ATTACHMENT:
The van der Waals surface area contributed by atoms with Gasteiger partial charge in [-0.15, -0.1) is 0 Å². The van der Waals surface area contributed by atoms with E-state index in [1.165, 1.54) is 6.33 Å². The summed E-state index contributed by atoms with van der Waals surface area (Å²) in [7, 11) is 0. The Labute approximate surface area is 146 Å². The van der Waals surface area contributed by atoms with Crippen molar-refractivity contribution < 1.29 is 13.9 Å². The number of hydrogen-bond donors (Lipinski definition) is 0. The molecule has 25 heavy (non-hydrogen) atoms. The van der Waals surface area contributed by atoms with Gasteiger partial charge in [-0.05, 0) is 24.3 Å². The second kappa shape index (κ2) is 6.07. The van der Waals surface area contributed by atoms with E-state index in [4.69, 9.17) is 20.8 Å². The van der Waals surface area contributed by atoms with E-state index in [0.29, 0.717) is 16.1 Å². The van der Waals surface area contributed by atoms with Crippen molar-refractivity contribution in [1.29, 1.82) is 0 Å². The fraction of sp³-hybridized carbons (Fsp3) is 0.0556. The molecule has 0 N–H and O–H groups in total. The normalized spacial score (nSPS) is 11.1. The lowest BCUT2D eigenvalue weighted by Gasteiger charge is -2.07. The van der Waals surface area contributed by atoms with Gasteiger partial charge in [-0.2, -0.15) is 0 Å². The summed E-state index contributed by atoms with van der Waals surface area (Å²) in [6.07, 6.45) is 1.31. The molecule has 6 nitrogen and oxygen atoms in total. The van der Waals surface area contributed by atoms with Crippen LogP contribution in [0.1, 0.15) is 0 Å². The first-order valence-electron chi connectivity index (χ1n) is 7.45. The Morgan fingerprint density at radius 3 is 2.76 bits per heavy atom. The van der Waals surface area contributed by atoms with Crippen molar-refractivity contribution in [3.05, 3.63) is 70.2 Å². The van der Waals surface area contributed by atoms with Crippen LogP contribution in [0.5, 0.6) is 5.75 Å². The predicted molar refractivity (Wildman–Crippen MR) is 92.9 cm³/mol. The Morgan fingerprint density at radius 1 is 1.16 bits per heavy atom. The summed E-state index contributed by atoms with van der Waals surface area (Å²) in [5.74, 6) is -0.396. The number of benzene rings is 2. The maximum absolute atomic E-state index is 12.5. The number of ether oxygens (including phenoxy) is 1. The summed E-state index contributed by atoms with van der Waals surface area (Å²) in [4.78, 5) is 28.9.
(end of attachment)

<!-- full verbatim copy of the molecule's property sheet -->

The van der Waals surface area contributed by atoms with Gasteiger partial charge in [-0.15, -0.1) is 0 Å². The van der Waals surface area contributed by atoms with E-state index in [1.165, 1.54) is 6.33 Å². The summed E-state index contributed by atoms with van der Waals surface area (Å²) in [7, 11) is 0. The Labute approximate surface area is 146 Å². The van der Waals surface area contributed by atoms with Crippen molar-refractivity contribution < 1.29 is 13.9 Å². The number of hydrogen-bond donors (Lipinski definition) is 0. The molecule has 25 heavy (non-hydrogen) atoms. The van der Waals surface area contributed by atoms with Gasteiger partial charge in [-0.05, 0) is 24.3 Å². The second kappa shape index (κ2) is 6.07. The van der Waals surface area contributed by atoms with E-state index in [4.69, 9.17) is 20.8 Å². The van der Waals surface area contributed by atoms with E-state index in [0.29, 0.717) is 16.1 Å². The van der Waals surface area contributed by atoms with Crippen molar-refractivity contribution in [1.29, 1.82) is 0 Å². The fraction of sp³-hybridized carbons (Fsp3) is 0.0556. The molecule has 0 N–H and O–H groups in total. The normalized spacial score (nSPS) is 11.1. The lowest BCUT2D eigenvalue weighted by Gasteiger charge is -2.07. The van der Waals surface area contributed by atoms with Gasteiger partial charge in [-0.2, -0.15) is 0 Å². The summed E-state index contributed by atoms with van der Waals surface area (Å²) in [6.07, 6.45) is 1.31. The molecule has 6 nitrogen and oxygen atoms in total. The van der Waals surface area contributed by atoms with Crippen LogP contribution in [0.1, 0.15) is 0 Å². The first-order valence-electron chi connectivity index (χ1n) is 7.45. The Morgan fingerprint density at radius 3 is 2.76 bits per heavy atom. The van der Waals surface area contributed by atoms with Crippen molar-refractivity contribution in [3.05, 3.63) is 70.2 Å². The van der Waals surface area contributed by atoms with Crippen LogP contribution in [0.5, 0.6) is 5.75 Å². The predicted molar refractivity (Wildman–Crippen MR) is 92.9 cm³/mol. The Morgan fingerprint density at radius 1 is 1.16 bits per heavy atom. The summed E-state index contributed by atoms with van der Waals surface area (Å²) in [5.74, 6) is -0.396. The number of benzene rings is 2. The maximum absolute atomic E-state index is 12.5. The number of ether oxygens (including phenoxy) is 1. The summed E-state index contributed by atoms with van der Waals surface area (Å²) in [4.78, 5) is 28.9.